Images are unavailable offline.

Illustration by Andrew Watch

First Person is a daily personal piece submitted by readers. Have a story to tell? See our guidelines at tgam.ca/essayguide.

Story continues below advertisement

I can remember attempting to grow my first mustache at about age 15. It was a bit sparse, but I felt it had real promise. In the early 1970s, growing a mustache meant a fellow was coming of age, since many famous rock stars and athletes of the day sported big ‘staches. In those days, the hairy upper lip normally accompanied shoulder-length hair, parted in the middle, with washing and grooming being optional.

Just to be clear, the mustache I’m referring to is the standalone caterpillar right under the nose – not the goatee or the full beard. These other configurations may include a mustache as part of their geography, but are distinct species within the follicular family and make very different fashion statements altogether.

As time passed, I entered the working world. Hairstyles and dress changed, but for me, the mustache endured. Graduation and wedding photos, along with family videos with young kids, all show it prominently.

I can’t pinpoint the date, but at some stage during my 30s, the mustache fell out of favour, without me noticing. I suppose it had occurred to me that younger men did not have the same affinity for the ‘stache. But suddenly, in 1998, at the age of 40, I looked around at work and in an office environment of about 50 men, I was one of only two guys still sporting the mustache. This disturbed me as I already knew the other guy to be rather uncool. That’s right – the other guy. With that, I shaved off the mustache and it hasn’t returned since. For weeks afterwards, I did a double-take whenever I encountered the strange new dude in the mirror.

Decades later, the lowly crumb catcher still sits in fashion’s garbage heap. In modern discourse, the word “mustache” is accompanied by terms such as “cheesy,” “1970s” and “porn star,” sometimes all in the same sentence. For some men, it makes a brave appearance each “Movember” to help raise funds in support of men’s health, followed by a collective sigh of relief when it’s shaved off at the end of the month.

Since I research and write on the subject of aging, I find the mustache to be a social artefact of special significance and fascination. You see, I have noted – based on my admittedly unscientific observations – that the mustache hasn’t actually disappeared at all. Rather, it has moved along with the aging strata of men who defined themselves by the ‘stache’s halcyon days of the last century. Now, at 60, I find myself near an inflexion point in the population, where many men older than I am continue to don the mustache, while those younger only rarely do. In fact, it’s become quite unusual to spot a ‘stache in a colour other than grey.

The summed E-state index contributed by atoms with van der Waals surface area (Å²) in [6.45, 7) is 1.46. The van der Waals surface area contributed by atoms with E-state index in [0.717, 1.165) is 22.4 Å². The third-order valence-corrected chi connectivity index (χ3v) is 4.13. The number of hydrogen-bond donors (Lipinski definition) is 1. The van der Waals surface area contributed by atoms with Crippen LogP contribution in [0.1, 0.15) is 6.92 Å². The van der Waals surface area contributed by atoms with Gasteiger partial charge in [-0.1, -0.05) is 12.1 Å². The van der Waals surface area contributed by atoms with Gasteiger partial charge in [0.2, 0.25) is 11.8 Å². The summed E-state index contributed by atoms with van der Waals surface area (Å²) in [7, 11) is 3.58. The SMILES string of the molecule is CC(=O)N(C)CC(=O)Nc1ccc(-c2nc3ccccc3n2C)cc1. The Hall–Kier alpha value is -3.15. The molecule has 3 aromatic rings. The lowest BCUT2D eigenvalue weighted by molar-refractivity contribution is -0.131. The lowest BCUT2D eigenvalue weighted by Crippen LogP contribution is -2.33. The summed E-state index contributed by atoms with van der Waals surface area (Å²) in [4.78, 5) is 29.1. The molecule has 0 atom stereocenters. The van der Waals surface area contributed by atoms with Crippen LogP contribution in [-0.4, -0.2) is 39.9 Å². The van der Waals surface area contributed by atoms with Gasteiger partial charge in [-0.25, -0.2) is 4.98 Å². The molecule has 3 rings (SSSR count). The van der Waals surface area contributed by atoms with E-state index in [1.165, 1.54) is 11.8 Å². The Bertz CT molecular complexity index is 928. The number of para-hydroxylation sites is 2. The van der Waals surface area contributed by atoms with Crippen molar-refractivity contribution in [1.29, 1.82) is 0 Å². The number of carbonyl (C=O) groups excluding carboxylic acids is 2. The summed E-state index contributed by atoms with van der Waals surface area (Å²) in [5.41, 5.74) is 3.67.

This might seem puzzling. When the fashion edict banning the mustache began circulating, did some men – now over 60 – not get the memo? After all, who wants to be lumped into the class with the “cheesy” (or worse)? Through my gerontological lens, I can identify several ways of explaining the lingering mustache phenomenon.

Story continues below advertisement

One explanation employs the aging stereotype. This line of thinking says we are all destined to hit an age when we become completely clueless with respect to fashion. Here, mustaches would fit with similar transgressions of my elders, including the fabled comb-over and the belt that secures the pants above the pot belly. Could it be that the same gene sequence that triggers grey hair and wrinkles also blunts all sense of style? Today’s teachings in gerontology – not to mention sociology, more generally – caution that stereotypes tend to be false and prejudicial. Still, I wonder what kernels of truth might be at the centre of those stereotypes about men my age and older.

A second construct of considerable merit is the "cohort,” which describes a group of people who were born around the same time and place and who were shaped by social events and attitudes in a similar way. For example, I remain convinced that the 1970s produced the only music of any quality in the past century. This axiom is confirmed by other enlightened people of my cohort.

According to cohort theory, what is cool for one age demographic may be quite different for another. This leads to the possibility that the mustache, although unappreciated by young adults, remains quite hip among the older set. A mustachioed friend of mine acknowledges that the younger ladies may not dig his ‘stache, but that chicks over 60 consider him a real hunk. You’d need to meet him to realize he must be kidding.

Third, there is a body of research that suggests our concept of self gels as we age, that we become more settled with who we are and that, as a consequence, we may become less willing to allow ephemeral rules of fashion to define or confine us. Thus, for a man whose mustache has been a part of his face for almost as long as his nose and chin have, there is little reason to alter his identity for the sake of someone else’s sense of style. I would advise older men with mustaches, in their defense, to rally around this line of reasoning.

For me, there’s no great desire to grow back the soup strainer of my younger days, even if the style were to raise itself from the ashes. And as for other old blokes with ‘staches, I’ll happily give them the benefit of the doubt as being sufficiently self-assured to ignore the whims of fashion and be who they want to be, while looking the way they want to look.

Blair Roblin lives in Oakville, Ont.